Connie Burk Davis, Chair,
on behalf of the Mission and Ministry Board,
after discussion and with their blessing
The Church of the Brethren has received a grant of $994,683 to help establish its Part-Time Pastor; Full-Time Church program. It is part of Lilly Endowment Inc.’s Thriving in Ministry, an initiative that supports a variety of religious organizations across the nation as they create or strengthen programs that help pastors build relationships with experienced clergy who can serve as mentors and guide them through key leadership challenges in congregational ministry.
The Endowment is making nearly $70 million in grants through the Thriving in Ministry initiative.
The objective of the Part-Time Pastor; Full-Time Church program is to promote the thriving of multi-vocational pastors by providing access to resources, education and relationship in their own ministry context. Because multi-vocational pastors serve congregations as one among many vocational commitments, they face particular challenges in accessing denominational support structures and educational resources. The Part-Time Pastor; Full-Time Church program aims to address these challenges and nurture the thriving of these multi-vocational pastors by sending “circuit riders” to meet with and listen to them where they are; connecting them with “exemplars” willing to share particular expertise in needed areas; and creating accessible groups of multi-vocational pastors to provide support and accountability.
“We are thrilled to have the opportunity to encourage, support, and equip the many dedicated multi-vocational pastors in our denomination,” commented Nancy Sollenberger Heishman, Director of Ministry for the Church of the Brethren. “We believe this program will not only enhance the ministry of pastors but will bring vitality and inspiration to many small congregations with the end result of blessing entire communities.”
The Church of the Brethren is one of 78 organizations located in 29 states that are taking part in the initiative. The organizations reflect diverse Christian traditions: mainline and evangelical Protestant, Roman Catholic and Orthodox.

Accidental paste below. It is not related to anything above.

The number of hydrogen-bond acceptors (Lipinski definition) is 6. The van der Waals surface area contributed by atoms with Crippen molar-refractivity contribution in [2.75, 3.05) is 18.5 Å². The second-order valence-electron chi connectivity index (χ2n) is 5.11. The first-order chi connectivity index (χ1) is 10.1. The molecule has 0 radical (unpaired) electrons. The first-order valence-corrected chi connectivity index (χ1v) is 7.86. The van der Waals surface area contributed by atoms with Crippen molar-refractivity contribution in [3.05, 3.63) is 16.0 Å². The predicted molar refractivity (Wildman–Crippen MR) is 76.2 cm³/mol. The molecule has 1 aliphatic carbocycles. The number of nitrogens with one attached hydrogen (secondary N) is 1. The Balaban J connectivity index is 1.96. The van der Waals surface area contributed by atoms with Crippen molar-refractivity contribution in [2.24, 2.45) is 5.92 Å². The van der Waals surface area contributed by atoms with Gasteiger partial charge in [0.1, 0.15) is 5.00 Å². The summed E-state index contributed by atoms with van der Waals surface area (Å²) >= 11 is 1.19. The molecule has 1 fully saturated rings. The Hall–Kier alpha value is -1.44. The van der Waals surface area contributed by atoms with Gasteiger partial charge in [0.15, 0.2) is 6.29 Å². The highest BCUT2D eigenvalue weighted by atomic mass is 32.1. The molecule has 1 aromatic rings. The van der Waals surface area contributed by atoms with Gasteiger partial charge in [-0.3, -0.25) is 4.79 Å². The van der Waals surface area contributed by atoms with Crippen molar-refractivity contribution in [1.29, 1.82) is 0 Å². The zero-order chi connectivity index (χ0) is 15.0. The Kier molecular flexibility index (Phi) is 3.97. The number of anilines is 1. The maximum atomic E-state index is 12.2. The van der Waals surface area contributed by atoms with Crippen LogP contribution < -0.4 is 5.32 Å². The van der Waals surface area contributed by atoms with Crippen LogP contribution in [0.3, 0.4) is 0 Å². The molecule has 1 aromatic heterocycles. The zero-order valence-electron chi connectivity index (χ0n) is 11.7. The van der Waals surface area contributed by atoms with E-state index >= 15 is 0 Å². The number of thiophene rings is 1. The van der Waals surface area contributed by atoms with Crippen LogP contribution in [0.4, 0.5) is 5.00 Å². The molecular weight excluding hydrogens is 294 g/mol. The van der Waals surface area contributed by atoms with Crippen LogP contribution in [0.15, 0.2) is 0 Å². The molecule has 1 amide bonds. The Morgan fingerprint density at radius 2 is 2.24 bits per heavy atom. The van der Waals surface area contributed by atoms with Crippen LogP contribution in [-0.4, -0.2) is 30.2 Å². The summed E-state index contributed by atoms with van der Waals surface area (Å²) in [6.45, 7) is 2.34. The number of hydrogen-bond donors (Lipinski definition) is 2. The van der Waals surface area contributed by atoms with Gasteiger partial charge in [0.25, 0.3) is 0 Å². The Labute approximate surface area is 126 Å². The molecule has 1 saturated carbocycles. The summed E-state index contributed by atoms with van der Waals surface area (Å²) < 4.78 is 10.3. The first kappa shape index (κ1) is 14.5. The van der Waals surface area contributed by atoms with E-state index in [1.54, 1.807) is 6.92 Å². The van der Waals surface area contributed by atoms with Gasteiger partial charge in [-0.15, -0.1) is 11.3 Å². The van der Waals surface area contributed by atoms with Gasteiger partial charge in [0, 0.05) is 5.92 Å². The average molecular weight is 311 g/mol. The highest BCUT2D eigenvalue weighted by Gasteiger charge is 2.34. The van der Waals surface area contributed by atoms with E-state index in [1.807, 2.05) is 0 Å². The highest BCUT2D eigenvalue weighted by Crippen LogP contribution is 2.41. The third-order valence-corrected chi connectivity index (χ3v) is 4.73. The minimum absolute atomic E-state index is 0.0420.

Thriving in Ministry is part of Lilly Endowment’s grantmaking to strengthen pastoral leadership in Christian congregations in the United States. This has been a grantmaking priority at Lilly Endowment for nearly 25 years.
“Leading a congregation today is multi-faceted and exceptionally demanding,” said Christopher L. Coble, Lilly Endowment’s vice president for religion. “When pastors have opportunities to build meaningful relationships with experienced colleagues, they are able to negotiate the challenges of ministry and their leadership thrives. These promising programs, including the Thriving in Ministry: Part-Time Pastor; Full-Time Church program will help pastors develop these kinds of relationships, especially when they are in the midst of significant professional transitions.”
Lilly Endowment Inc. is an Indianapolis-based private philanthropic foundation created in 1937 by three members of the Lilly family – J.K. Lilly Sr. and sons Eli and J.K. Jr. – through gifts of stock in their pharmaceutical business, Eli Lilly & Company. While those gifts remain the financial bedrock of the Endowment, the Endowment is a separate entity from the company, with a distinct governing board, staff and location. In keeping with the founders’ wishes, the Endowment supports the causes of community development, education and religion. The Endowment maintains a special commitment to its hometown, Indianapolis, and its home state Indiana. Its grantmaking in religion focuses on supporting efforts to strengthen the leadership and vitality of Christian congregations throughout the country and to increase the public’s understanding of the role of religion in public life.
Contact: Nancy Sollenberger Heishman, 847-429-4381, email@example.com
The Church of the Brethren is seeking an individual to fill the full-time salaried position of director of Brethren Volunteer Service (BVS). A successful candidate will be an energetic and dynamic leader who connects well with people of all ages, is skilled at leading through programmatic change, and facilitates Christian discipleship formation.
Major responsibilities include directing the program, ministry, and staff of Brethren Volunteer Service and the Workcamp Ministry. This position is part of the Global Mission and Service team and reports to the associate executive director. The position is based at the Church of the Brethren General Offices in Elgin, Ill.
Required skills and knowledge include: program development, management and administration, volunteer management; competency in Microsoft Office component applications; knowledge and experience in budget development and management; supervision and mentorship of staff and staff volunteers; ability to work with a minimum of supervision, be a self-starter, and readily adapt to change; ability to act within a multi-cultural and multi-generational team environment; ability to articulate, support, and lead from the core values of the Church of the Brethren, and to operate out of the vision of the Church of the Brethren denomination and the Mission and Ministry Board; ability to relate with integrity and respect within and beyond the organization; five years of proven experience in social services, program development, and administration; three years of experience in volunteer management; bachelor’s degree, with an advanced degree in a related field preferred.
Applications are being received and will be reviewed on an ongoing basis until the position is filled. To apply, send a resume to COBApply@brethren.org, Office of Human Resources, Church of the Brethren, 1451 Dundee Ave., Elgin, IL 60120; 800-323-8039 ext. 367. The Church of the Brethren is an Equal Opportunity Employer.
For more information about BVS go to www.brethren.org/bvs.